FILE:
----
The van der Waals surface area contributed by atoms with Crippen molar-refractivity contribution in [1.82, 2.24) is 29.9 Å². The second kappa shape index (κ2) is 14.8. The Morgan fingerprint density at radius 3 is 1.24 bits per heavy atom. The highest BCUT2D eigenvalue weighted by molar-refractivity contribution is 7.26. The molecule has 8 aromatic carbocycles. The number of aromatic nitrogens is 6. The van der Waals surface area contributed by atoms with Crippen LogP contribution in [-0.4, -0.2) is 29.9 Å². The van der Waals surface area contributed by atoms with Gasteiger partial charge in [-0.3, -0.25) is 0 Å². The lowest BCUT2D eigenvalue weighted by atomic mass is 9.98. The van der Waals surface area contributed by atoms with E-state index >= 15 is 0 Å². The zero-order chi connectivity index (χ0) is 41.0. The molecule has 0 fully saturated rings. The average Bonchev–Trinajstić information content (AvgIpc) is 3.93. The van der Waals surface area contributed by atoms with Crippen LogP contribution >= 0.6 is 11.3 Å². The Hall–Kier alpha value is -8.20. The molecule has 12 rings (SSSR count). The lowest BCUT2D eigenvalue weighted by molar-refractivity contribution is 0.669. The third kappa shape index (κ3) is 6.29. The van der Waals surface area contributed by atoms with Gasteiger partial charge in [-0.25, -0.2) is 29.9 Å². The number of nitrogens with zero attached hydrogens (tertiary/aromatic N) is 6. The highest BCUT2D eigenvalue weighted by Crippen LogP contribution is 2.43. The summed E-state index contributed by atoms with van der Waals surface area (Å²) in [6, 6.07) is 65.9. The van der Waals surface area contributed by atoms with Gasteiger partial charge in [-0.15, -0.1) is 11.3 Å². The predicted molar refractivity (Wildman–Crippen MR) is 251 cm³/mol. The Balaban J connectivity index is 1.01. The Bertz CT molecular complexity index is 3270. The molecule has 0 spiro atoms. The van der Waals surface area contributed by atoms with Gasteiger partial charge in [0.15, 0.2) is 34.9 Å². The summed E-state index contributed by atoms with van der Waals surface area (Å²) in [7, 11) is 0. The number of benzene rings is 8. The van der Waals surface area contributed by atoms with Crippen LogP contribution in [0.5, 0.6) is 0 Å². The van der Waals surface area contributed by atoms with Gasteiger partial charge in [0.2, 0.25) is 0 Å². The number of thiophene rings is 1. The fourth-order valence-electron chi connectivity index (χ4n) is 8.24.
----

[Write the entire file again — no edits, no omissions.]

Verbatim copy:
The van der Waals surface area contributed by atoms with Crippen molar-refractivity contribution in [1.82, 2.24) is 29.9 Å². The second kappa shape index (κ2) is 14.8. The Morgan fingerprint density at radius 3 is 1.24 bits per heavy atom. The highest BCUT2D eigenvalue weighted by molar-refractivity contribution is 7.26. The molecule has 8 aromatic carbocycles. The number of aromatic nitrogens is 6. The van der Waals surface area contributed by atoms with Crippen LogP contribution in [-0.4, -0.2) is 29.9 Å². The van der Waals surface area contributed by atoms with Gasteiger partial charge in [-0.3, -0.25) is 0 Å². The lowest BCUT2D eigenvalue weighted by atomic mass is 9.98. The van der Waals surface area contributed by atoms with E-state index >= 15 is 0 Å². The zero-order chi connectivity index (χ0) is 41.0. The molecule has 0 fully saturated rings. The average Bonchev–Trinajstić information content (AvgIpc) is 3.93. The van der Waals surface area contributed by atoms with Crippen LogP contribution >= 0.6 is 11.3 Å². The Hall–Kier alpha value is -8.20. The molecule has 12 rings (SSSR count). The lowest BCUT2D eigenvalue weighted by molar-refractivity contribution is 0.669. The third kappa shape index (κ3) is 6.29. The van der Waals surface area contributed by atoms with Gasteiger partial charge in [-0.25, -0.2) is 29.9 Å². The number of nitrogens with zero attached hydrogens (tertiary/aromatic N) is 6. The highest BCUT2D eigenvalue weighted by Crippen LogP contribution is 2.43. The summed E-state index contributed by atoms with van der Waals surface area (Å²) in [6, 6.07) is 65.9. The van der Waals surface area contributed by atoms with Gasteiger partial charge in [-0.15, -0.1) is 11.3 Å². The predicted molar refractivity (Wildman–Crippen MR) is 251 cm³/mol. The Balaban J connectivity index is 1.01. The Bertz CT molecular complexity index is 3270. The molecule has 0 spiro atoms. The van der Waals surface area contributed by atoms with Gasteiger partial charge in [0.15, 0.2) is 34.9 Å². The summed E-state index contributed by atoms with van der Waals surface area (Å²) in [7, 11) is 0. The number of benzene rings is 8. The van der Waals surface area contributed by atoms with Crippen LogP contribution in [0.5, 0.6) is 0 Å². The van der Waals surface area contributed by atoms with Gasteiger partial charge in [0.2, 0.25) is 0 Å². The number of thiophene rings is 1. The fourth-order valence-electron chi connectivity index (χ4n) is 8.24.